dark internet – publicly accessible electronic data content that is only unreadable due to its format or indexing. For example, a store of raw scientific information may be internet accessible, but without indexing or context it is considered part of the dark internet.
dark web – websites that hide their server locations. Although publicly accessible, they are not registered on standard search engines and the hidden server values make it extremely difficult to locate what organizations and people are behind the site.
data – information stored in an electronic or digital format
data breach notification procedure – see breach notification procedure.
data chain of custody – see chain of custody.
data controller – the organization that owns and is accountable for a set of data. In many privacy regulations around the world, the role of the data controller can have legal and financial implications for the organization and/or for a specific person (organization role) if compliance requirements are not met.
Data Encryption Standard (DES) – an early form of ciphering information from plain text to secret information using symmetrical keys, developed in around 1975. Triple DES is a version of the same standard that uses a bundle of keys to help increase the strength of the ciphering but still offers lower security than more recent standards. These methods are considered outdated (no longer effective) because it is now easy to break) and has been succeeded by other standards, including the Advanced Encryption Standard.
data loss prevention (DLP) – this term can describe both (i) technologies and (ii) the strategies used to help stop information from being taken out of an organization without the appropriate authorization. Software technologies can use heuristics (patterns that fit within certain rules), to recognize, alert and/or block data extraction activities on digital devices. For example, to prohibit specific types of file attachments to be sent out via internet mail services. They can also prevent or monitor many other attempts at removing or copying data. There are workarounds that can be used by skilled hackers that can evade detection by these solutions, including encryption and fragmentation. Although these solutions are becoming an essential line of defense, the most secure environments aim to prevent any significant set of data being available for export in the first place. For this reason, data loss prevention is often thought of as the last line of defense (a final safety net if all other security controls have not been successful). Information loss prevention (ILP) is an alternative version of the same term.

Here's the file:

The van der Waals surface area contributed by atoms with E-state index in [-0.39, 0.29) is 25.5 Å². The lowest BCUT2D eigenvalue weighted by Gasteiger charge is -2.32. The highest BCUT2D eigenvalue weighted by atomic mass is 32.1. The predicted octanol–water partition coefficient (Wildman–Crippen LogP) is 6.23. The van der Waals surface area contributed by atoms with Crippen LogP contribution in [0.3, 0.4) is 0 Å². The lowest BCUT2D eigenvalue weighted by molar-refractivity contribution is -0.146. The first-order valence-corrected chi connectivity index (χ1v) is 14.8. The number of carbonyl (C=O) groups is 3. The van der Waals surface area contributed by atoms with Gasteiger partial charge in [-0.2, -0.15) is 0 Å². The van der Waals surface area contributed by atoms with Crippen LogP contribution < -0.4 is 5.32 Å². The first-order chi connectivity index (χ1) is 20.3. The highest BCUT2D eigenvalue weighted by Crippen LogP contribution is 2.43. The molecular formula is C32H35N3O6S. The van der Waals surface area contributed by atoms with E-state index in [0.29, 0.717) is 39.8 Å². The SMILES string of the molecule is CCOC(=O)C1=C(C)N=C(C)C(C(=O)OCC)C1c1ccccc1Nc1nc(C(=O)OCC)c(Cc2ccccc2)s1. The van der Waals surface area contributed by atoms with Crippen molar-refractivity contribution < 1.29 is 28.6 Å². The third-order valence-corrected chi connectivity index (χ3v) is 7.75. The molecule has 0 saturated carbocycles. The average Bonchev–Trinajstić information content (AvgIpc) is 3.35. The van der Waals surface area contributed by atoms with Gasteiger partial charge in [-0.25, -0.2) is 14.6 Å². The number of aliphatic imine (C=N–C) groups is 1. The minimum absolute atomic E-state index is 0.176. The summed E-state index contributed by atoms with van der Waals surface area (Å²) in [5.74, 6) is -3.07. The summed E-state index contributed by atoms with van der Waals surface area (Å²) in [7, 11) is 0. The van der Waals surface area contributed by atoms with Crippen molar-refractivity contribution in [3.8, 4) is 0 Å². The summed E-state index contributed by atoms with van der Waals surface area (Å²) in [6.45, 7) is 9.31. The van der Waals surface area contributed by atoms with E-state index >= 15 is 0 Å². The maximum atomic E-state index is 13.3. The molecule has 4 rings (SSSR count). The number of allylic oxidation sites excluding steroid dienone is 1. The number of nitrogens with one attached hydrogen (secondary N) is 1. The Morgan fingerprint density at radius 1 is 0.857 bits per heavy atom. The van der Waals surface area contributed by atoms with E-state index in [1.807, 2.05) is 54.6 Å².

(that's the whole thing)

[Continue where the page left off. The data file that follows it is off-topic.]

DDoS – acronym for Distributed Denial of Service. See Denial of Service for definition.
decapitation – (in the context of malware) to remove the ability for malware to send or receive instructions and other information from the controlling attacker. This can effectively render many forms of malware ineffective. This is a method of takedown.
deep web – internet content that cannot be seen by search engines. This includes not only dark web content but also harmless and general content that is not indexed or generally reachable, for example – personal databases and paid content.
default accounts – generic user and password permissions, often with administrative access that is provided as standard for some applications and hardware for use during initial set-up.
defense in depth – the use of multiple layers of security techniques to help reduce the chance of a successful attack. The idea is that if one security
technique fails or is bypassed, there are others that should address the attack. The latest (and correct) thinking on defense in depth is that security techniques must also consider people and operational factors (for example processes) and not just technology.
Denial of service (DoS) – an attack designed to stop or disrupt people from using organizations systems. Usually a particular section of an enterprise is targeted, for example, a specific network, system, digital device type or function. Usually these attacks originate from, and are targeted at, devices accessible through the internet. If the attack is from multiple source locations, it is referred to as a distributed denial of service or DDoS attack.
DES – acronym for Data Encryption Standard. See Data Encryption Standard for definition.